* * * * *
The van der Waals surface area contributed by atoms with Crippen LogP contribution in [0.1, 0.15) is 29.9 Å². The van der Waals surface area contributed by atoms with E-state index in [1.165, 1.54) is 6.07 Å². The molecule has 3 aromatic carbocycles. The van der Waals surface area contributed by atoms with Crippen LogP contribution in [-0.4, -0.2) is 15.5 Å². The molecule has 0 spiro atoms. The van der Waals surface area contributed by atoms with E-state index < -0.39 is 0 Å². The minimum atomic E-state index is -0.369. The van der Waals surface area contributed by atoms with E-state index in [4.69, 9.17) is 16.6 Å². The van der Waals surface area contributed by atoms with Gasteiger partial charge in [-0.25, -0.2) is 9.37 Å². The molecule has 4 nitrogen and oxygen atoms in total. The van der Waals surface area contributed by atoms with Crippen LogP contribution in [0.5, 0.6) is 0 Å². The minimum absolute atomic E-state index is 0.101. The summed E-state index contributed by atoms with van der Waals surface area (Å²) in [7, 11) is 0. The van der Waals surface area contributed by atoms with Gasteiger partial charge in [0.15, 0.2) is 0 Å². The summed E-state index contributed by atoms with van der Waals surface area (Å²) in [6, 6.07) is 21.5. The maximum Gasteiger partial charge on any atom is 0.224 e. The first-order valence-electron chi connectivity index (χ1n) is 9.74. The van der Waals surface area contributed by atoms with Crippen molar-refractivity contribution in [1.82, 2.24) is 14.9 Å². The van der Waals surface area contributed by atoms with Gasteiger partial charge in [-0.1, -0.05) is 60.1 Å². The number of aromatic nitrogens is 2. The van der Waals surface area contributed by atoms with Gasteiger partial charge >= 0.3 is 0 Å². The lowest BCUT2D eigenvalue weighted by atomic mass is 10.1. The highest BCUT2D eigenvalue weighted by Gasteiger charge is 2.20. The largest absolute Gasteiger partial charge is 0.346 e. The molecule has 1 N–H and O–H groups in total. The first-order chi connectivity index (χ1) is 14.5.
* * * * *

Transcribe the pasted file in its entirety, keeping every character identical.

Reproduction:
The van der Waals surface area contributed by atoms with Crippen LogP contribution in [0.1, 0.15) is 29.9 Å². The van der Waals surface area contributed by atoms with E-state index in [1.165, 1.54) is 6.07 Å². The molecule has 3 aromatic carbocycles. The van der Waals surface area contributed by atoms with Crippen LogP contribution in [-0.4, -0.2) is 15.5 Å². The molecule has 0 spiro atoms. The van der Waals surface area contributed by atoms with E-state index < -0.39 is 0 Å². The minimum atomic E-state index is -0.369. The van der Waals surface area contributed by atoms with E-state index in [4.69, 9.17) is 16.6 Å². The van der Waals surface area contributed by atoms with Gasteiger partial charge in [-0.25, -0.2) is 9.37 Å². The molecule has 4 nitrogen and oxygen atoms in total. The van der Waals surface area contributed by atoms with Crippen LogP contribution in [0.5, 0.6) is 0 Å². The minimum absolute atomic E-state index is 0.101. The summed E-state index contributed by atoms with van der Waals surface area (Å²) in [7, 11) is 0. The van der Waals surface area contributed by atoms with Gasteiger partial charge in [0.15, 0.2) is 0 Å². The summed E-state index contributed by atoms with van der Waals surface area (Å²) in [6, 6.07) is 21.5. The maximum Gasteiger partial charge on any atom is 0.224 e. The first-order valence-electron chi connectivity index (χ1n) is 9.74. The van der Waals surface area contributed by atoms with Crippen molar-refractivity contribution in [1.82, 2.24) is 14.9 Å². The van der Waals surface area contributed by atoms with Gasteiger partial charge in [-0.1, -0.05) is 60.1 Å². The number of aromatic nitrogens is 2. The van der Waals surface area contributed by atoms with Gasteiger partial charge >= 0.3 is 0 Å². The lowest BCUT2D eigenvalue weighted by atomic mass is 10.1. The highest BCUT2D eigenvalue weighted by Gasteiger charge is 2.20. The largest absolute Gasteiger partial charge is 0.346 e. The molecule has 1 N–H and O–H groups in total. The first-order chi connectivity index (χ1) is 14.5.